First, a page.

Friday, February 4, 2011

Closed-System Thinking Strikes Apple Again

Once again, Apple is grasping for profits by closing the system. I'm sure it will work out about as well as their decision to make the Macintosh a closed architecture. The end result? The PC architecture took over 90% of the market.

Red Apple by Vera Kratochvil

Red Apple by Vera Kratochvil

This time, Apple is forcing developers of iOS apps who sell products through their applications to offer a purchase option through the Apple purchasing system. You can't sell anything through your app unless you also make it available through Apple so they can get their 30% cut. No more just sending them straight to your own Web site.

To be fair, Apple isn't changing the rules. This requirement has been part of their app development terms all along, but now they are enforcing it. The initial rejection of the Sony e-book app for failure to comply was a shot over the bow.

Sure, Apple has the right to set the rules for playing on their playground. If you want access to the users of their platform, you have to play by their rules. But if the rules become too onerous, the kids will just seek another playground that is less regulated.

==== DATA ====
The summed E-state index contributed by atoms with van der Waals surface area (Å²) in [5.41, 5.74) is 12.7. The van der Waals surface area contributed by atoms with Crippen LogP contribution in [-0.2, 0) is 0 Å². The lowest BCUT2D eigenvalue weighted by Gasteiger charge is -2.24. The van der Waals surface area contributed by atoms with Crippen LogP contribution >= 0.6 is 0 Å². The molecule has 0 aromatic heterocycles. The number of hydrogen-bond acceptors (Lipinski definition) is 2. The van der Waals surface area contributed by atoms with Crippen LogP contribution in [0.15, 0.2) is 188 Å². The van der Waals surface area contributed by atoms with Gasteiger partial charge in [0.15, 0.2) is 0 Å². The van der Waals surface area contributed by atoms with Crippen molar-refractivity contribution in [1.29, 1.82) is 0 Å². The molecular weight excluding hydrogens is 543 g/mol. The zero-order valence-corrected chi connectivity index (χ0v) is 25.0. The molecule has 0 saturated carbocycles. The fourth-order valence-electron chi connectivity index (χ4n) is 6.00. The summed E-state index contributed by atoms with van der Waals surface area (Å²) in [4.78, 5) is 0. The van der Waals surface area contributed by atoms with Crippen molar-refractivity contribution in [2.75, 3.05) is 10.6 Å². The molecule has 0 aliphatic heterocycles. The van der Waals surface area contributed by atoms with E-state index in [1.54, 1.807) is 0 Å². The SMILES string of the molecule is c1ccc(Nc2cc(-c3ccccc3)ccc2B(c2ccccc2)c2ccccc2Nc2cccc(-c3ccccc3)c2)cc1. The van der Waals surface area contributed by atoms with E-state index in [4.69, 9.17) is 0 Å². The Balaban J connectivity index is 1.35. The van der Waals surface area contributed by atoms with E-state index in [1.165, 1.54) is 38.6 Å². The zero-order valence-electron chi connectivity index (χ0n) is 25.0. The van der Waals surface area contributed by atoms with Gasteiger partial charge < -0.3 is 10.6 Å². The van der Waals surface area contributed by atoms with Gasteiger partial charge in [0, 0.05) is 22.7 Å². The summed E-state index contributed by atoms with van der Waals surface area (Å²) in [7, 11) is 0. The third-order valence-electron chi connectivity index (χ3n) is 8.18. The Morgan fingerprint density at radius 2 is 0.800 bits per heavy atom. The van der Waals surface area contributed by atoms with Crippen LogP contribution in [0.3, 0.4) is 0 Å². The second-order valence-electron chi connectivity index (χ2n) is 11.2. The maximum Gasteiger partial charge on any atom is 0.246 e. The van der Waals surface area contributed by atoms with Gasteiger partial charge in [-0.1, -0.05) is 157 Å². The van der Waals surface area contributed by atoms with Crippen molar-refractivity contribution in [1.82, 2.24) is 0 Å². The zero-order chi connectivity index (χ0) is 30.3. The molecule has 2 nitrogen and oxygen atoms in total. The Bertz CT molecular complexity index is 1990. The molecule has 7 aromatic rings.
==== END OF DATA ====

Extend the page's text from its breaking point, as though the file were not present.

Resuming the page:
History has shown that you have to keep the developers and the organizations who fund them happy with working in your environment. Forcing a 30% cut in margin may take the profit right out of the deal. They'll start looking for a more profitable option, which provides an excellent opportunity for Apple's competitors.

But unfortunately, Apple never learns. Their iBookStore is widely joked about for it's inconsistent availability of best selling titles. Why? Because they closed the pricing system with their insane "agency pricing model." Random House refused to play along, so the iBookStore (as of this writing) doesn't carry any titles from one of the largest of the "Big 6" publishers.

At least Apple was sneaky enough to let many developers release iOS apps that violated the terms for a while. Some of those apps have established a large user base, so Apple is effectively able to extort compliance out of the creators of those apps. It's either that or discontinue the app and lose the user base.

It will be interesting to see how Amazon reacts. According to the Codex Group, more iPad users buy their books from Amazon.com (40%) than from the iBookStore (29%), thanks to Amazon's Kindle app. To be fair to all players, Apple needs to apply the rules consistently, so they will have to reject the next Amazon.com Kindle app update unless it complies. Amazon is used to being the bully on the block, and hates being strong-armed itself, so the results of that battle will be fascinating.

It's possible Apple will get what they want this time and the proverbial shot will miss their foot. For consumer hand-held devices, they are the big kid on the block now. The odds of a competitor overcoming that advantage is realistically fairly low, regardless of how much Apple annoys app providers.